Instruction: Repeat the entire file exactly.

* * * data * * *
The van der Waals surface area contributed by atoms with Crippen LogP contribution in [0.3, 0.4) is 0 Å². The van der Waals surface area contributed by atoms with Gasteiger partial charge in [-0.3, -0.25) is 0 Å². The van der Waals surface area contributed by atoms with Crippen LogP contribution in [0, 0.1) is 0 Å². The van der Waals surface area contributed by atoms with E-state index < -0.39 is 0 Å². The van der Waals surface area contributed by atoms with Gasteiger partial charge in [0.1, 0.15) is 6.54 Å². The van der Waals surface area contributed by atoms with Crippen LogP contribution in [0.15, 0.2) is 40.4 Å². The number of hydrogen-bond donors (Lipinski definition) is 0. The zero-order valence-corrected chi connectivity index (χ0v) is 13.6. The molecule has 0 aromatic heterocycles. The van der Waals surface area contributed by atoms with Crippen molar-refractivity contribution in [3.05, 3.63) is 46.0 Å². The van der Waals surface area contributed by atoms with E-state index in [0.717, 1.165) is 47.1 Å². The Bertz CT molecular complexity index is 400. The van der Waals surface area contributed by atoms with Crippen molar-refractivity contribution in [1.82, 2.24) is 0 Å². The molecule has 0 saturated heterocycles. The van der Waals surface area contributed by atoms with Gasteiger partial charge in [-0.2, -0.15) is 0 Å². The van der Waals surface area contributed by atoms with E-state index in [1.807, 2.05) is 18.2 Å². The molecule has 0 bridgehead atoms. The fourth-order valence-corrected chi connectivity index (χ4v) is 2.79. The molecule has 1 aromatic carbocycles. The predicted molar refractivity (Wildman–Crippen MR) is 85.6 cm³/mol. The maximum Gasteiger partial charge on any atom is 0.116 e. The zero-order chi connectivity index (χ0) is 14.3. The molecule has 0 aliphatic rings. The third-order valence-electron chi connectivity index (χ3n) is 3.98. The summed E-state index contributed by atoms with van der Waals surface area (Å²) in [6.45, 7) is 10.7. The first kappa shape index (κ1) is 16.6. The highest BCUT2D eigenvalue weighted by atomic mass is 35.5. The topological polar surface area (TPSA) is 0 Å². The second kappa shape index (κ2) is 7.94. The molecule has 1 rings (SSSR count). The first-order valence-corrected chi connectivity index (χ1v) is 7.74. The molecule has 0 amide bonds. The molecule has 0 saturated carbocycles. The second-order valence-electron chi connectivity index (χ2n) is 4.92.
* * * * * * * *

The van der Waals surface area contributed by atoms with Crippen LogP contribution in [0.3, 0.4) is 0 Å². The van der Waals surface area contributed by atoms with Gasteiger partial charge in [-0.3, -0.25) is 0 Å². The van der Waals surface area contributed by atoms with Crippen LogP contribution in [0, 0.1) is 0 Å². The van der Waals surface area contributed by atoms with E-state index < -0.39 is 0 Å². The van der Waals surface area contributed by atoms with Gasteiger partial charge in [0.1, 0.15) is 6.54 Å². The van der Waals surface area contributed by atoms with Crippen LogP contribution in [0.15, 0.2) is 40.4 Å². The number of hydrogen-bond donors (Lipinski definition) is 0. The zero-order valence-corrected chi connectivity index (χ0v) is 13.6. The molecule has 0 aromatic heterocycles. The van der Waals surface area contributed by atoms with Crippen molar-refractivity contribution in [3.05, 3.63) is 46.0 Å². The van der Waals surface area contributed by atoms with E-state index in [0.717, 1.165) is 47.1 Å². The Bertz CT molecular complexity index is 400. The van der Waals surface area contributed by atoms with Crippen molar-refractivity contribution in [1.82, 2.24) is 0 Å². The molecule has 0 saturated heterocycles. The van der Waals surface area contributed by atoms with Gasteiger partial charge in [-0.2, -0.15) is 0 Å². The van der Waals surface area contributed by atoms with E-state index in [1.807, 2.05) is 18.2 Å². The molecule has 0 bridgehead atoms. The fourth-order valence-corrected chi connectivity index (χ4v) is 2.79. The molecule has 1 aromatic carbocycles. The predicted molar refractivity (Wildman–Crippen MR) is 85.6 cm³/mol. The maximum Gasteiger partial charge on any atom is 0.116 e. The zero-order chi connectivity index (χ0) is 14.3. The molecule has 0 aliphatic rings. The third-order valence-electron chi connectivity index (χ3n) is 3.98. The summed E-state index contributed by atoms with van der Waals surface area (Å²) in [6.45, 7) is 10.7. The first kappa shape index (κ1) is 16.6. The highest BCUT2D eigenvalue weighted by atomic mass is 35.5. The topological polar surface area (TPSA) is 0 Å². The second kappa shape index (κ2) is 7.94. The molecule has 1 rings (SSSR count). The first-order valence-corrected chi connectivity index (χ1v) is 7.74. The molecule has 0 amide bonds. The molecule has 0 saturated carbocycles. The second-order valence-electron chi connectivity index (χ2n) is 4.92.